And that is not just Rich's life, but Abigail's as well, now. In this short but powerful memoir she recounts the emotional terror she herself feels when she realizes the doctors are right, and that he will never get better. We are there with her when she writes of the shame she feels when she realizes that she simply can not care for him at home, and that he must be cared for in a number of facilities for the remainder of his life.

It might have been so much simpler if his mind were completely gone, if he had no memory of her at all. But he still knows her, and still loves her; he just has no knowledge of anything outside of today, the here and now.

But somehow she survives, even while suffering from Survivor's Guilt. You have to, after all. You take what comfort you can, in whatever form the universe provides.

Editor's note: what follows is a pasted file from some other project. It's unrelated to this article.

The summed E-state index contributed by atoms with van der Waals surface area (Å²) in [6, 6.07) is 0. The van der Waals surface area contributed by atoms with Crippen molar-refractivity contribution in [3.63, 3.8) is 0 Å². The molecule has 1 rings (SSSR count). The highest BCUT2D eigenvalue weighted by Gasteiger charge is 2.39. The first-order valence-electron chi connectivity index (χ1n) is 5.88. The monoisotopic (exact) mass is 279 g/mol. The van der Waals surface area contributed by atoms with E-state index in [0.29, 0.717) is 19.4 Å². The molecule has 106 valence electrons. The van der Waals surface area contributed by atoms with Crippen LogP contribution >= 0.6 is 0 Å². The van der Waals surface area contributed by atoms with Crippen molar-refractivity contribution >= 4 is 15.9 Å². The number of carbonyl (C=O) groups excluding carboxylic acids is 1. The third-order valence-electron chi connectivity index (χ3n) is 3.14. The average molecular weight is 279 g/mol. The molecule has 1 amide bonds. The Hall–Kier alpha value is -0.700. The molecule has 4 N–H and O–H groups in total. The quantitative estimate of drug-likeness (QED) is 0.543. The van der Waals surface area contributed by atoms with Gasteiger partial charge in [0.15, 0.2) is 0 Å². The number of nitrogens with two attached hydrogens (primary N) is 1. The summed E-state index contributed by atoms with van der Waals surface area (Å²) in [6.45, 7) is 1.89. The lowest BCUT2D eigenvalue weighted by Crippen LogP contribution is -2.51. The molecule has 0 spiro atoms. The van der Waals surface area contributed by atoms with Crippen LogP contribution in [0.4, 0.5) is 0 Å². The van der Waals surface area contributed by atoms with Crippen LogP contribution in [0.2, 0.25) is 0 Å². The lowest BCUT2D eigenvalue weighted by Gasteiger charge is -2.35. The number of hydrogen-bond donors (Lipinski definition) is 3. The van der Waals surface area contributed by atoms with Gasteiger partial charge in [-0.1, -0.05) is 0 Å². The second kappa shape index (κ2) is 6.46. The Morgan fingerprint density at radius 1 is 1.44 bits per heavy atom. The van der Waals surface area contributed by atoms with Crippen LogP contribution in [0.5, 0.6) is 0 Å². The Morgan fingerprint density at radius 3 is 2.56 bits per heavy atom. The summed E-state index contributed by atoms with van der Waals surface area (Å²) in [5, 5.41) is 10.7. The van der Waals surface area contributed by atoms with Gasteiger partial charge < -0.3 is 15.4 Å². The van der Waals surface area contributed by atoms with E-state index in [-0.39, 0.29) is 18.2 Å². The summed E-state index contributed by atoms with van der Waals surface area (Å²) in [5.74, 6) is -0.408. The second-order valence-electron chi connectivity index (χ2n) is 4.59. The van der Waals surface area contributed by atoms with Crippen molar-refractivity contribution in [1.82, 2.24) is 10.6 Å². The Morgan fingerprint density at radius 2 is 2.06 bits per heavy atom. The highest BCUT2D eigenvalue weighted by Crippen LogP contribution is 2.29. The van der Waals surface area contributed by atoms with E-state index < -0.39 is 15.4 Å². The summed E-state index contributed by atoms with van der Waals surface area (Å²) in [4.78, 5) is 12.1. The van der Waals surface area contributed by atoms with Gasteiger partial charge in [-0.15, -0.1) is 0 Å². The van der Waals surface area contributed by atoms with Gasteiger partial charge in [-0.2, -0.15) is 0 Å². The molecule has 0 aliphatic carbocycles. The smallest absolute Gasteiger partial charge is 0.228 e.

And Thomas learns to cherish the small things in life, the most important of these being the dogs who serve as her companions throughout her ongoing ordeal. One dog we have already met; he is the dog who slipped his leash, that Rich was chasing after in the dark that night. Two others come to her over the years.

It's not a simplistic Walt Disney/The Sun magazine version of "My wise dogs pulled me away from the abyss." Rather, it is just the quiet story of how caring for the animals - and their companionship - have helped to ground Thomas in the years since her husband's accident. She humorously recounts their basic conversations: "Good dog, good dog."

Rich will never get better, and Abigail Thomas accepts that. But she has also learned to accept two basic truths, that she wishes her husband were whole again, and that, against all odds, she loves her life.

This is not a schmaltzy book. It is, instead, an emotionally rich and complex memoir that will leave the reader stunned with its honesty and self-awareness.

And if some passages don't bring you to tears, you had better check your pulse, because you may not be alive.


Quote of the Day

When we cannot bear to be alone, it means that we do not properly value the only companion we will have from birth to death - ourselves. - Eda LeShan